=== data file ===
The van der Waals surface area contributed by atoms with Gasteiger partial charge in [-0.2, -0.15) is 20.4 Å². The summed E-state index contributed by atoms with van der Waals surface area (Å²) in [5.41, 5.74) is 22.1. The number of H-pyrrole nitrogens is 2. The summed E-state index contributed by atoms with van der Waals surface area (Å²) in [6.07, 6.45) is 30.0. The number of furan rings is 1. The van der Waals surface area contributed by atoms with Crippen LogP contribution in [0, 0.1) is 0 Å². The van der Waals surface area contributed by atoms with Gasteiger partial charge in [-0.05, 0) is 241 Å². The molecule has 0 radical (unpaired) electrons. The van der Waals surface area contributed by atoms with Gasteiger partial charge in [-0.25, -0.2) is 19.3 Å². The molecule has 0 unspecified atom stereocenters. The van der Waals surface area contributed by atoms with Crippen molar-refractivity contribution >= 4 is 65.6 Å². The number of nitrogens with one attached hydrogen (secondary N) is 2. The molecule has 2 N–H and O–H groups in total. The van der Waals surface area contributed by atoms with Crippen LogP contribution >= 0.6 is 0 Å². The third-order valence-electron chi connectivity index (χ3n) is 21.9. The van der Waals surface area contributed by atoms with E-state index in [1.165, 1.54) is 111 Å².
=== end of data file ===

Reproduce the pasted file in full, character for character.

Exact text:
The van der Waals surface area contributed by atoms with Gasteiger partial charge in [-0.2, -0.15) is 20.4 Å². The summed E-state index contributed by atoms with van der Waals surface area (Å²) in [5.41, 5.74) is 22.1. The number of H-pyrrole nitrogens is 2. The summed E-state index contributed by atoms with van der Waals surface area (Å²) in [6.07, 6.45) is 30.0. The number of furan rings is 1. The van der Waals surface area contributed by atoms with Crippen LogP contribution in [0, 0.1) is 0 Å². The van der Waals surface area contributed by atoms with Gasteiger partial charge in [-0.05, 0) is 241 Å². The molecule has 0 radical (unpaired) electrons. The van der Waals surface area contributed by atoms with Gasteiger partial charge in [-0.25, -0.2) is 19.3 Å². The molecule has 0 unspecified atom stereocenters. The van der Waals surface area contributed by atoms with Crippen molar-refractivity contribution >= 4 is 65.6 Å². The number of nitrogens with one attached hydrogen (secondary N) is 2. The molecule has 2 N–H and O–H groups in total. The van der Waals surface area contributed by atoms with Crippen LogP contribution >= 0.6 is 0 Å². The third-order valence-electron chi connectivity index (χ3n) is 21.9. The van der Waals surface area contributed by atoms with E-state index in [1.165, 1.54) is 111 Å².